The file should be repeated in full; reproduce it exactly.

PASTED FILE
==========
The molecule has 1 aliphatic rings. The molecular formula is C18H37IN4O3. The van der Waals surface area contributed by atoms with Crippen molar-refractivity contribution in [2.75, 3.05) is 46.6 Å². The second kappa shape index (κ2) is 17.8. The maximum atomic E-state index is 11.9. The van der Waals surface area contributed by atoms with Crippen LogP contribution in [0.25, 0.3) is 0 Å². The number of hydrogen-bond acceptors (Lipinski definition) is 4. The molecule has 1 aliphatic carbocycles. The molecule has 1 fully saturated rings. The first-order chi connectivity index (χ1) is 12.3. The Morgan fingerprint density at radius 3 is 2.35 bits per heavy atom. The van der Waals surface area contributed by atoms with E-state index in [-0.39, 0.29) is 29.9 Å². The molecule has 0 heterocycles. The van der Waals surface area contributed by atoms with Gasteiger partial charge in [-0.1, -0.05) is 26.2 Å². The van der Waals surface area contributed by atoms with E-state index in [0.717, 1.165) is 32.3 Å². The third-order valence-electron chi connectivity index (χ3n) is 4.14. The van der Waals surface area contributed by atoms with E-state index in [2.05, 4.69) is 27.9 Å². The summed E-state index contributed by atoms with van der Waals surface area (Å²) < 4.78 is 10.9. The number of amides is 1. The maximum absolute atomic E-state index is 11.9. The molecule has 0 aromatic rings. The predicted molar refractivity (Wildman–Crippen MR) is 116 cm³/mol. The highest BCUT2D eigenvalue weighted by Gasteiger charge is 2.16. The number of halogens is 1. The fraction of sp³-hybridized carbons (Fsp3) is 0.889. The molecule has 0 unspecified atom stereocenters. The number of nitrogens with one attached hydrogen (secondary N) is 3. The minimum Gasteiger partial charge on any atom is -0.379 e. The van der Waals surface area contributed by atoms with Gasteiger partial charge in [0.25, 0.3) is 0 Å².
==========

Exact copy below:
The molecule has 1 aliphatic rings. The molecular formula is C18H37IN4O3. The van der Waals surface area contributed by atoms with Crippen molar-refractivity contribution in [2.75, 3.05) is 46.6 Å². The second kappa shape index (κ2) is 17.8. The maximum atomic E-state index is 11.9. The van der Waals surface area contributed by atoms with Crippen LogP contribution in [0.25, 0.3) is 0 Å². The number of hydrogen-bond acceptors (Lipinski definition) is 4. The molecule has 1 aliphatic carbocycles. The molecule has 1 fully saturated rings. The first-order chi connectivity index (χ1) is 12.3. The Morgan fingerprint density at radius 3 is 2.35 bits per heavy atom. The van der Waals surface area contributed by atoms with E-state index in [-0.39, 0.29) is 29.9 Å². The molecule has 0 heterocycles. The van der Waals surface area contributed by atoms with Gasteiger partial charge in [-0.1, -0.05) is 26.2 Å². The van der Waals surface area contributed by atoms with E-state index in [0.717, 1.165) is 32.3 Å². The third-order valence-electron chi connectivity index (χ3n) is 4.14. The van der Waals surface area contributed by atoms with E-state index in [2.05, 4.69) is 27.9 Å². The summed E-state index contributed by atoms with van der Waals surface area (Å²) < 4.78 is 10.9. The number of amides is 1. The maximum absolute atomic E-state index is 11.9. The molecule has 0 aromatic rings. The predicted molar refractivity (Wildman–Crippen MR) is 116 cm³/mol. The highest BCUT2D eigenvalue weighted by Gasteiger charge is 2.16. The number of halogens is 1. The fraction of sp³-hybridized carbons (Fsp3) is 0.889. The molecule has 0 unspecified atom stereocenters. The number of nitrogens with one attached hydrogen (secondary N) is 3. The minimum Gasteiger partial charge on any atom is -0.379 e. The van der Waals surface area contributed by atoms with Gasteiger partial charge in [0.25, 0.3) is 0 Å².